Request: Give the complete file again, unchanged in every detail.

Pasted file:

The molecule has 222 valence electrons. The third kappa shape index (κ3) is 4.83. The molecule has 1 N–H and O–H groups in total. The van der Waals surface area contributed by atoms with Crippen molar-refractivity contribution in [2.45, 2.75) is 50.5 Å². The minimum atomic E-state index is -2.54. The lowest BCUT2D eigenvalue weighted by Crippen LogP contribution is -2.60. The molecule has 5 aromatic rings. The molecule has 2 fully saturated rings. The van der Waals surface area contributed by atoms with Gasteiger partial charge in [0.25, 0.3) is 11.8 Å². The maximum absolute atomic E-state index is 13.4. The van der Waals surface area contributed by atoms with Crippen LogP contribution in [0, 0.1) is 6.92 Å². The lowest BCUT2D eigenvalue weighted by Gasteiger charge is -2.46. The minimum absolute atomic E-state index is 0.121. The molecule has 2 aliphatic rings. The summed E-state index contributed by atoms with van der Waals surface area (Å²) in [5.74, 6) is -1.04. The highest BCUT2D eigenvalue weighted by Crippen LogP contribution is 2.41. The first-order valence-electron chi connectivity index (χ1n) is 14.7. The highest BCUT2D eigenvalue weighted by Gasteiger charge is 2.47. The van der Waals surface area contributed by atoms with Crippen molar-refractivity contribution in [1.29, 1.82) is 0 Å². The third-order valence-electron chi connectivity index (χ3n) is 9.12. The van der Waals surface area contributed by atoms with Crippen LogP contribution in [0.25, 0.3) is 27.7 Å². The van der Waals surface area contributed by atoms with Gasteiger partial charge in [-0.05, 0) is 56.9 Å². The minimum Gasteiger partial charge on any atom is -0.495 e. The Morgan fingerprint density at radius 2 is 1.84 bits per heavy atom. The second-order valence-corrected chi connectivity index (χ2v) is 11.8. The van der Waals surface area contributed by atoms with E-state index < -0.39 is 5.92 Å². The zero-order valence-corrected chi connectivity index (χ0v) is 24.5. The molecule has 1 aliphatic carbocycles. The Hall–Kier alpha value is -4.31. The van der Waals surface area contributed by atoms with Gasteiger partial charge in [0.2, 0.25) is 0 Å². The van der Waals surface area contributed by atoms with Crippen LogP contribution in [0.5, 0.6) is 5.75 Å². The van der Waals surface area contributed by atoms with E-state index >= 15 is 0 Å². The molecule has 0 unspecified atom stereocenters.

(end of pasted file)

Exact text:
The molecule has 222 valence electrons. The third kappa shape index (κ3) is 4.83. The molecule has 1 N–H and O–H groups in total. The van der Waals surface area contributed by atoms with Crippen molar-refractivity contribution in [2.45, 2.75) is 50.5 Å². The minimum atomic E-state index is -2.54. The lowest BCUT2D eigenvalue weighted by Crippen LogP contribution is -2.60. The molecule has 5 aromatic rings. The molecule has 2 fully saturated rings. The van der Waals surface area contributed by atoms with Gasteiger partial charge in [0.25, 0.3) is 11.8 Å². The maximum absolute atomic E-state index is 13.4. The van der Waals surface area contributed by atoms with Crippen LogP contribution in [0, 0.1) is 6.92 Å². The lowest BCUT2D eigenvalue weighted by Gasteiger charge is -2.46. The minimum absolute atomic E-state index is 0.121. The molecule has 2 aliphatic rings. The summed E-state index contributed by atoms with van der Waals surface area (Å²) in [5.74, 6) is -1.04. The highest BCUT2D eigenvalue weighted by Crippen LogP contribution is 2.41. The first-order valence-electron chi connectivity index (χ1n) is 14.7. The highest BCUT2D eigenvalue weighted by Gasteiger charge is 2.47. The van der Waals surface area contributed by atoms with Crippen molar-refractivity contribution in [1.29, 1.82) is 0 Å². The third-order valence-electron chi connectivity index (χ3n) is 9.12. The van der Waals surface area contributed by atoms with Crippen LogP contribution in [0.25, 0.3) is 27.7 Å². The van der Waals surface area contributed by atoms with Gasteiger partial charge in [-0.05, 0) is 56.9 Å². The minimum Gasteiger partial charge on any atom is -0.495 e. The Morgan fingerprint density at radius 2 is 1.84 bits per heavy atom. The second-order valence-corrected chi connectivity index (χ2v) is 11.8. The van der Waals surface area contributed by atoms with E-state index < -0.39 is 5.92 Å². The zero-order valence-corrected chi connectivity index (χ0v) is 24.5. The molecule has 1 aliphatic carbocycles. The Hall–Kier alpha value is -4.31. The van der Waals surface area contributed by atoms with Gasteiger partial charge in [0.2, 0.25) is 0 Å². The van der Waals surface area contributed by atoms with Crippen LogP contribution in [0.5, 0.6) is 5.75 Å². The van der Waals surface area contributed by atoms with E-state index >= 15 is 0 Å². The molecule has 0 unspecified atom stereocenters.